“Why China Lacks Gangnam Style”

Evan Osnos with a good explanation for why China just can’t seem to put together any kind of cultural power for export:

In China, the Gangnam phenomenon carries a special pique. It has left people asking, Why couldn’t we come up with that? China, after all, dwarfs Korea in political clout, money, and market power, and it cranks out more singers and dancers in a single city than Korea does nationwide. Chinese political leaders are constantly talking about the need for “soft power”—they have dotted the globe with Confucius Institutes to rival the Alliance Française, and they have expanded radio and television stations in smaller countries that might be tired of American-dominated news.

In Chinese cultural circles there is a name for this: the “ ‘Kung Fu Panda’ problem,” named for the 2008 DreamWorks movie. It refers to the fact that the most successful film about two of China’s national symbols—Kung Fu and pandas—could only be made by a foreigner because Chinese filmmakers would never try to play with such solemn subjects. The director Lu Chuan, for example, once agreed to produce an animated film for the Beijing Olympics, but after he embarked on the project, he discovered he was not supposed to let his mind run wild. “I kept receiving directions and orders from related parties on how the movie should be like. An important part of the instructions was that the animation should promote Chinese culture,” he wrote later. “We were given very specific rules on how to promote it. And some were not flexible about ‘promoting the Olympic spirit,’ ‘promoting Chinese culture’ or ‘rich in Chinese elements.’ ” He went on, “Under such pressure, my co-workers and I really felt stifled. The fun and joy from doing something interesting left us, together with our imagination and creativity. The planned animation was never produced.”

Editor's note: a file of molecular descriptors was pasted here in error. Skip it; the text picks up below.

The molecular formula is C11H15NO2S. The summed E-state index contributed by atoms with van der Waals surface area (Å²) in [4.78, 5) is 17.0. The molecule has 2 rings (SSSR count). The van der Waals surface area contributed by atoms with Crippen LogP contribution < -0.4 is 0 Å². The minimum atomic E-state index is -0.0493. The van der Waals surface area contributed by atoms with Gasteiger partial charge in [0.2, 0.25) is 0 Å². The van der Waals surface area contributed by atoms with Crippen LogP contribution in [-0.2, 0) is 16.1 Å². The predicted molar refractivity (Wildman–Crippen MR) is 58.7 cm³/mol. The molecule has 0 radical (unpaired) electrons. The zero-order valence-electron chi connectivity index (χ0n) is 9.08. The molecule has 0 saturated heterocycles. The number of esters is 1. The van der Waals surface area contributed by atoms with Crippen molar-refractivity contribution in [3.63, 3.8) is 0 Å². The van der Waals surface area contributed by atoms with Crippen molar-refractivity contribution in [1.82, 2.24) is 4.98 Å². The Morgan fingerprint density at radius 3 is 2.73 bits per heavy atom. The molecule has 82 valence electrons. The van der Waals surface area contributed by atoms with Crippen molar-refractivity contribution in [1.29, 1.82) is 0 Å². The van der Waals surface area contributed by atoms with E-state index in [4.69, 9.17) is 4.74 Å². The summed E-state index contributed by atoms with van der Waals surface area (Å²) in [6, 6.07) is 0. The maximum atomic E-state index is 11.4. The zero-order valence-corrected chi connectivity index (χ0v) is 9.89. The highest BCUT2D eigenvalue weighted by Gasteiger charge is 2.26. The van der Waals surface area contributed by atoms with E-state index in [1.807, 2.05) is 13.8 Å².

For now, China’s Gangnam moment seems far off. “In China, culture and the arts develop under the watchful eye of the government, and anything too hip or interesting gets either shut down or bought up. In Korea, by contrast, artists and entertainers thrive in a space that is highly commercialized but also pretty much free of the heavy hand of the state,” Delury told me, adding, “I kid government officials that the moment they understand why K-pop is so successful and try to replicate it, they will destroy it.”

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